(I wrote this a while ago: sorry it's not fresh, but it's certainly still relevant. And while I'm preemptively apologizing: sorry for any typos within. Feel free to point them out.)
I do not have the means to make a vlog without great energy, but (mashallah) I do have the means to write an essay. I wish to reflect herein upon John Green’s vlogbrothers video published on January 9th, 2018, titled “Your Attention,” not only to consider what John is saying, but also to ask: About what is he correct? About what is he wrong? And what precisely should we do about it?
The video discusses the power of social media. Facebook, Twitter, YouTube, Instagram, Snapchat, Reddit, Tumblr, Tinder, Pinterest, and many others are not merely trifles of modern society. These social media have immense power on all levels of worldwide society, across gender, class, religion, ethnicity, age, and nationality. How does John Green describe the universal tool of international communication, the modern marvel of the Internet?
"It is an endlessly self-renewing bonfire of outrage and confusion."
This is a far appraisal. “Endlessly” because the Internet shows no sign of stopping. “Self-renewing” because it is we the users who create the chaos of the Internet. “Bonfire of outrage and confusion” because this is the fallen state of mankind; unless we have completely overcome our selfishness, there is no reason to think it will not follow us into every situation.
But why specifically is the Internet bad? Is it the collective fault of mankind? Or is the culprit more specific? Here, John makes a partial error in his diagnosis, for in his praise-worthy attempt to avoid Idealizing The Past, he unwittingly falls into Universalizing The Past. He says:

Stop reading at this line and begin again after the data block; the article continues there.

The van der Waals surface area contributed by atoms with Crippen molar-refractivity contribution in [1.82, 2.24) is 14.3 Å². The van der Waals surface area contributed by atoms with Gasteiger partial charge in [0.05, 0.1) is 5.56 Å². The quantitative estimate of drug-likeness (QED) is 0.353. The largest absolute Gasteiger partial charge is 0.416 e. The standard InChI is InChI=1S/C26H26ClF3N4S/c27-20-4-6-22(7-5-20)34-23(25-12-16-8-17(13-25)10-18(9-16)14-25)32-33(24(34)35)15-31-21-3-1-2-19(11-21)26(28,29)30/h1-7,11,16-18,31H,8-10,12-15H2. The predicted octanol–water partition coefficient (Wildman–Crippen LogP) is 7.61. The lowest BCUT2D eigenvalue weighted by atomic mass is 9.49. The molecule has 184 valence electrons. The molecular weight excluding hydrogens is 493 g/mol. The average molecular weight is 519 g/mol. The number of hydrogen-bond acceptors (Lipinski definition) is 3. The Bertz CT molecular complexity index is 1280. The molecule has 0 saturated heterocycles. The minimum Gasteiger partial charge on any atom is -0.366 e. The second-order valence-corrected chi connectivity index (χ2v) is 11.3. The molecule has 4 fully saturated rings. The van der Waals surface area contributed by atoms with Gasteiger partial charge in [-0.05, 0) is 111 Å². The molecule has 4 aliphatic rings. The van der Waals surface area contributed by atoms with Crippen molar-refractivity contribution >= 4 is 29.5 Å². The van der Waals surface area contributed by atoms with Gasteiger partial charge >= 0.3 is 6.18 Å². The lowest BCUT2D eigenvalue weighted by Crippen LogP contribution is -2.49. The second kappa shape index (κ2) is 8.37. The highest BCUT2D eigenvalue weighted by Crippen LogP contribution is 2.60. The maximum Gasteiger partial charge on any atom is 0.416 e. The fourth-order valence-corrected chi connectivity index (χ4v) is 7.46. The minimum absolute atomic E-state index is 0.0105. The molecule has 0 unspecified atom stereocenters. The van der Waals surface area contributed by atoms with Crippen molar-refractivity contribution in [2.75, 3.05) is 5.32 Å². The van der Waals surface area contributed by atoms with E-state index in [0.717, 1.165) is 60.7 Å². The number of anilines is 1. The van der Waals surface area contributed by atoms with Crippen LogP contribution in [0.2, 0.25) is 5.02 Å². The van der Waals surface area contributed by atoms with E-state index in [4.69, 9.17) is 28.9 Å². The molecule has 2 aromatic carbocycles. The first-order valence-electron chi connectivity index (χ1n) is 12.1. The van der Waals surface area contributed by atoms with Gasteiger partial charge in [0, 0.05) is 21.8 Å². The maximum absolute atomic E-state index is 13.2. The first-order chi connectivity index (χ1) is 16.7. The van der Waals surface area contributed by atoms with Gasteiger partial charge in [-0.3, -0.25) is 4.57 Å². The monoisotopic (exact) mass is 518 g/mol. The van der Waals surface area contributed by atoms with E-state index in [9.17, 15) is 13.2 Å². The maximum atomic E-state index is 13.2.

Admittedly it sometimes feels like YouTube comments never really got better so much as the rest of the internet got worse but still we shouldn't idealize the past. There have always been powerful people who misuse that power and there have always been people who feel powerless and vengeful and use the cloak of anonymity to attack others.
In this, he is correct in part. The Internet is indeed plagued by the Powerful People (who misuse power) and the Powerless And Vengeful (who attack others through anonymity). But John forgets first, that in the earliest days of the Internet, the Powerful People were not online; and second, that we are all Powerless and Vengeful to a greater or lesser degree.
Far more importantly, John forgets that these problems are not the same. There will always be the Powerless And Vengeful, because (excepting a rare few who have attained great holiness, myself not at all included) it is us. But the Powerful People can be kept in check by Justice. We should recognize that there was a time before the Internet became a capitalist farmland, and while this era was not a golden age because of the fallen nature of humankind, it was a different kind of imperfect than now exists. The present imperfection of the Internet is compounded by corporations which feed upon the base instincts of humans to line the coffers of the fantastically wealthy (or for liberals: “improve the economy”). However many trolls there may have been, it seems unlikely the early Internet could have produced such symptoms as John describes:
It's hard to get reliable news online; and the news cycle moves so quickly that it's difficult to follow complicated stories over time; and the architecture of the social Internet often seems to lift up the loudest and most divisive voices over more cautious and nuanced ones. Also lots of undeserving creators and creations reach large audiences. And then the backlash to those creators and creations is so hyperintense that it creates a backlash to the backlash and then a backlash to the backlash to the backlash ad infinitum.